The first-ever global guideline governing the prescribing and supply of children’s medicines when no authorised product exists has been developed by the World Health Organization (WHO) and the International Pharmaceutical Federation (FIP), which represents professional pharmacy organisations across the world.
The guideline, aimed at health professionals, medicines regulators and the pharmaceutical industry, explains the issues that arise and what course of action to take when there is no child-specific product commercially available.
The document gives advice on issues such as tablet/capsule splitting and crushing and the risks involved, including when drugs are mixed with food. It also considers when it is possible to administer injectable products as oral medicines and when it might be appropriate to switch products. It recommends, for example, that if a prescribed medicine is not available in an age-appropriate formulation, using an alternative commercially available medicine with a similar therapeutic action, which is available in a more suitable form, should be considered.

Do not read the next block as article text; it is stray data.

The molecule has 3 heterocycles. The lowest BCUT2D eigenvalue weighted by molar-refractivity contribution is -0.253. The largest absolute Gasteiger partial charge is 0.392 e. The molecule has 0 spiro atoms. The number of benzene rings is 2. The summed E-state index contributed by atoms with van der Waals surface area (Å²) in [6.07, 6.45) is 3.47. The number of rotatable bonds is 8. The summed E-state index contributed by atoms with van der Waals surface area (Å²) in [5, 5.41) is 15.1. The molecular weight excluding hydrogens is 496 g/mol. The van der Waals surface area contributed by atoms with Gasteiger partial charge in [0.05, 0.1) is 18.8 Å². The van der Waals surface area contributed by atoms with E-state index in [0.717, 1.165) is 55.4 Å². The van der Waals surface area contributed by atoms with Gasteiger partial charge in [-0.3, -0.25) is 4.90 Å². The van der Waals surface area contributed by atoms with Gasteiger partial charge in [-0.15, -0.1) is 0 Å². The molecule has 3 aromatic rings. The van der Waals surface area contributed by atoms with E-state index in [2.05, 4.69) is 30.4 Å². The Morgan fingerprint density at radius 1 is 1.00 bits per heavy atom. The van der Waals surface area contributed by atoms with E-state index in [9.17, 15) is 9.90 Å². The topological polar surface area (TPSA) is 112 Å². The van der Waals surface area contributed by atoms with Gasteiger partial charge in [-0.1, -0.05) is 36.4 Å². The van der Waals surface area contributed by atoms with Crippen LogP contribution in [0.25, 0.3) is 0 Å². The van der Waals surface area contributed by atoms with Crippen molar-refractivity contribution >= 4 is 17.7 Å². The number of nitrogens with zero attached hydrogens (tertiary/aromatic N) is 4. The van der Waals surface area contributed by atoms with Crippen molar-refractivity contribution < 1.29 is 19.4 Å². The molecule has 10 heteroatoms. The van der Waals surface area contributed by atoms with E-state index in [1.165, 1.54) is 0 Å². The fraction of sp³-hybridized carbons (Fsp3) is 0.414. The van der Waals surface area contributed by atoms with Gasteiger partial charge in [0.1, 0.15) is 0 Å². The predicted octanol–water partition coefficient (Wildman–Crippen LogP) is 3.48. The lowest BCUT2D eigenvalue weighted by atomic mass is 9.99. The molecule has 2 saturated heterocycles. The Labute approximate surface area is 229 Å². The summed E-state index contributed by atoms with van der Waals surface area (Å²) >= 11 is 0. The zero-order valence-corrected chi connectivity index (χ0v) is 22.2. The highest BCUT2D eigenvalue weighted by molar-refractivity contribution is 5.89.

RÃ©gis Vaillancourt, director of pharmacy at the Children’s Hospital of Eastern Ontario, Canada, who helped draw up the guideline, says: “Right now in hospitals we still have to compound products for children every day, many times a day, and this guidance — the first international consensus-based approach dealing with this subject — is much needed.”
Sabine Kopp, the WHO’s group lead for medicines quality assurance, adds: “While we wait for the research industry to catch up on children’s medicines, this is the best alternative we have.”
It is hoped that the guideline will help achieve one of the United Nations sustainable development goals, which is to ensure healthy lives and promote wellbeing for people of all ages. That goal includes a commitment to provide access to safe, effective, quality and affordable essential medicines and vaccines.